And though the comedy is fairly old-fashioned, the ‘sit’ part of the ‘com’ is appropriately modern.  Yes, there’s the nuclear family of Claire, Frank and their three kids, but then there’s Claire’s father, Jay, who has remarried Gloria. a sexy young Latino wife with a 10-year-old son.  And then there’s Claire’s gay brother Mitch, who has just begun a thoroughly modern family with his partner, Cam, and their adopted Vietnamese baby, Lily.

All this provides a rich source of conflicts and capers, buoyed by a terrific ensemble cast.  Easily the highlights are Mitch and Cam, played with a wonderful gusto by Jesse Tylor Ferguson and Eric Stonestreet respectively.  Gay television characters always walk a trepidatious tightrope between realistic portrayals and camp stereotypes, and while there are more than a few scenes of histrionic outbursts – neither characters are prone to hiding their emotions – they do so with warmth and charm, making them utterly convincing.

They’re also by far the funniest characters on the show.  Their combined penchant for melodrama is never more attuned as when they accidentally lock their daughter in the car, and while Cam wails to the emergency services that “people are judging us,” Mitch grabs the nearest bin and screams “I’m going to smash the window” in a way that the phone operator believes is a woman’s voice.

With a sometimes patience-wearing 24 episodes, Modern Family occasionally drags with filler episodes; and the soppy, incessant moral lessons that American networks insist on ending all sitcom episodes with always sits less comfortably with the more cynical, pessimistic viewers this side of the pond.  But on the whole, it’s a treat – warm, funny, painfully well-observed.  And with the second season just starting in the US, the best could still be on the way.

A version of this article originally appeared on ObsessedWithFilm.

Review: ‘Takers’


Ocean’s Eleven meets the Italian Job in Los Angeles” would be the one sentence pitch for Takers, a heist movie with an emphasis on style which possesses just enough charm and action to hold focus for its duration.  As the singularly rubbish title suggests (surely there are better synonyms for ‘criminals’…?), we follow a crew of ‘takers’, high class crooks who make their living through fastidiously well-planned bank robberies.

It would seem this group (among them, Paul Walker, Hayden Christensen and The Wire’s Idris Elba) are pretty successful at doing what they do without getting caught, as they all live in stunning luxury rooftop apartments with swimming pools overlooking the glistening LA skyline.  They wear sharp designer suits, drink expensive whiskies and attend exceedingly sexy parties populated by attractive young people and extensive mood lighting.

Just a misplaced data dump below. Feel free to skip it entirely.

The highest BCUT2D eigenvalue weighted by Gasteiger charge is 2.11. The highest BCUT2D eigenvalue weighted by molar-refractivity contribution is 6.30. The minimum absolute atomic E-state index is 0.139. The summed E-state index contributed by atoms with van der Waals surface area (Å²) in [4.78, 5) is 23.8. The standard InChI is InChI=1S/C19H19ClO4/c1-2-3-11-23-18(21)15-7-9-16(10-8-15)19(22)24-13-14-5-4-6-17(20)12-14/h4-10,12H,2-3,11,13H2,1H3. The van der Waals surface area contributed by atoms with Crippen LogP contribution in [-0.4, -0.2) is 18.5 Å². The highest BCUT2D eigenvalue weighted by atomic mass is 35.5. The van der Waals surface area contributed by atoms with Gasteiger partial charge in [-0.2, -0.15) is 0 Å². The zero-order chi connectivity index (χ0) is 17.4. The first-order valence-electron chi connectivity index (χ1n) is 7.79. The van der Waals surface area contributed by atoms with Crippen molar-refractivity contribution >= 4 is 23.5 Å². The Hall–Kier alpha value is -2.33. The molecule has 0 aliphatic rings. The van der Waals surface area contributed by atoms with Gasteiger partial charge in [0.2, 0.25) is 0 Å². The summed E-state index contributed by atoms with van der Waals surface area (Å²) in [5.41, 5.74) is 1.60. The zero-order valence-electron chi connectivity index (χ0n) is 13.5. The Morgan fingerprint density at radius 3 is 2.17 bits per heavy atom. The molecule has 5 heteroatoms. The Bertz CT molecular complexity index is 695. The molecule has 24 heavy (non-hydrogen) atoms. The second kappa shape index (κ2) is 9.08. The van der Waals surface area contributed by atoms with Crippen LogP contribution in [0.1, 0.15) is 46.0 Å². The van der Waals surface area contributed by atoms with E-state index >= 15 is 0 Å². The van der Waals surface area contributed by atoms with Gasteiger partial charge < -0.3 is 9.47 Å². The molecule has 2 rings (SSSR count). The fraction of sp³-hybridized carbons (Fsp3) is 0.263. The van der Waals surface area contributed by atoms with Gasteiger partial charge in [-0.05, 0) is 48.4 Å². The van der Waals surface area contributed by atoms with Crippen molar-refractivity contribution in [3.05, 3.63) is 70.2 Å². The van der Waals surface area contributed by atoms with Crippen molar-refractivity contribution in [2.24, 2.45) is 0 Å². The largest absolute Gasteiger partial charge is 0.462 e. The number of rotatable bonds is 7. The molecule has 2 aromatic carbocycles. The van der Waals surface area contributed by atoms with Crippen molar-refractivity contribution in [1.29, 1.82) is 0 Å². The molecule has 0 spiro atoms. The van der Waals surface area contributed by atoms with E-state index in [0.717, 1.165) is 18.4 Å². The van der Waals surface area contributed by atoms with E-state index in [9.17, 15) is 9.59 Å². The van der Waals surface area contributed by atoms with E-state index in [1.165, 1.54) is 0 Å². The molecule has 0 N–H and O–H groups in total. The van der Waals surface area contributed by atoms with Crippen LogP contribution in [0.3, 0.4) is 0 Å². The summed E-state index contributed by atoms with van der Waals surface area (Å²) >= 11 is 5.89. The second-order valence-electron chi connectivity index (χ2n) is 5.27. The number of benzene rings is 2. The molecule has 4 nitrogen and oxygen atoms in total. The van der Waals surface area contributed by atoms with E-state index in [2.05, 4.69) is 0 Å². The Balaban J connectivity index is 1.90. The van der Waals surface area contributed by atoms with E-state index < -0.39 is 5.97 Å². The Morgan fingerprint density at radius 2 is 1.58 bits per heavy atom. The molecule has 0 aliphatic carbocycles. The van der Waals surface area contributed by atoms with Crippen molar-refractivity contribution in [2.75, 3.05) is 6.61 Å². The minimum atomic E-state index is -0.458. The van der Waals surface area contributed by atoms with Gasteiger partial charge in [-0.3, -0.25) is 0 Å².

Truly, the professional criminal’s life is one to be envied. But a spanner is thrown into their collective works in the form of former cohort Ghost (played by rapper T.I.), just out of prison, who approaches his old gang with a proposal for a big job. The group are reluctant – Ghost is something of a wild card, and perhaps they needed to lay low – but accept, observing that “you gotta think big to win big”.   In other words, it’s One Last Job.

On their tail is tough, uncompromising detective Jack Welles (Matt Dillon), from the John McClane school of cops: hard boiled, gruff talking, comes into work hungover, has a problem with authority, estranged from his wife, spends his Sundays driving around with his daughter chasing perps.  If anyone is going to catch these assholes, it’s this guy.

The scene is thus set for a high-octane cat-and-mouse game as the team plan and execute their big score, to varying degrees of success, and LA’s finest keep the heat on them, to varying degrees of success.  Indie director John Luessonhop, meanwhile, makes a conscious effort to provide a fresh approach to an old format – with varying degrees of success.

Luessnehop keeps things visually interesting, using a bold, colourful palette, a brave mix of dizzying camera angles and close-ups, and some well directed action scenes with a whizz-bang pace. Gratingly, some of the slow-motion gun battles have the music faded up and the sound effects down, Platoon-style, and too often Luessonhop falls into the Guy Ritchie trap of favouring style too heavily over substance. And where there is substance, it’s rehashed.

At times it’s glaringly derivative.  A line of dialogue from one of the crew namechecks The Italian Job as inspiration for the heist, presumably in an attempt to avoid lawsuits – some sequences are surely tantamount to plagiarism.  Key components of the big plan are shamelessly copied from the 1969 British classic, including the fiddling with the traffic lights tactic.  (As if the Mark Wahlberg remake wasn’t painful enough.)

And though Takers demands to be taken seriously – note the distinct lack of witty one-liners, a sensible move – there are still some rather ludicrous elements to it.  Matt Dillon is a fine actor, but his badass cop schtick couldn’t be more archetypal.  The ending is unsatisfactorily, needlessly inconclusive, and this must be the third or fourth movie released this year to feature Russians as bad guys. Nonetheless, it’s an enjoyable romp, cocksure and visually assured, and though it offers little new to the overcrowded heist-movie table, Takers can’t be accused of being boring.

A version of this article originally appeared on ObsessedWithFilm.com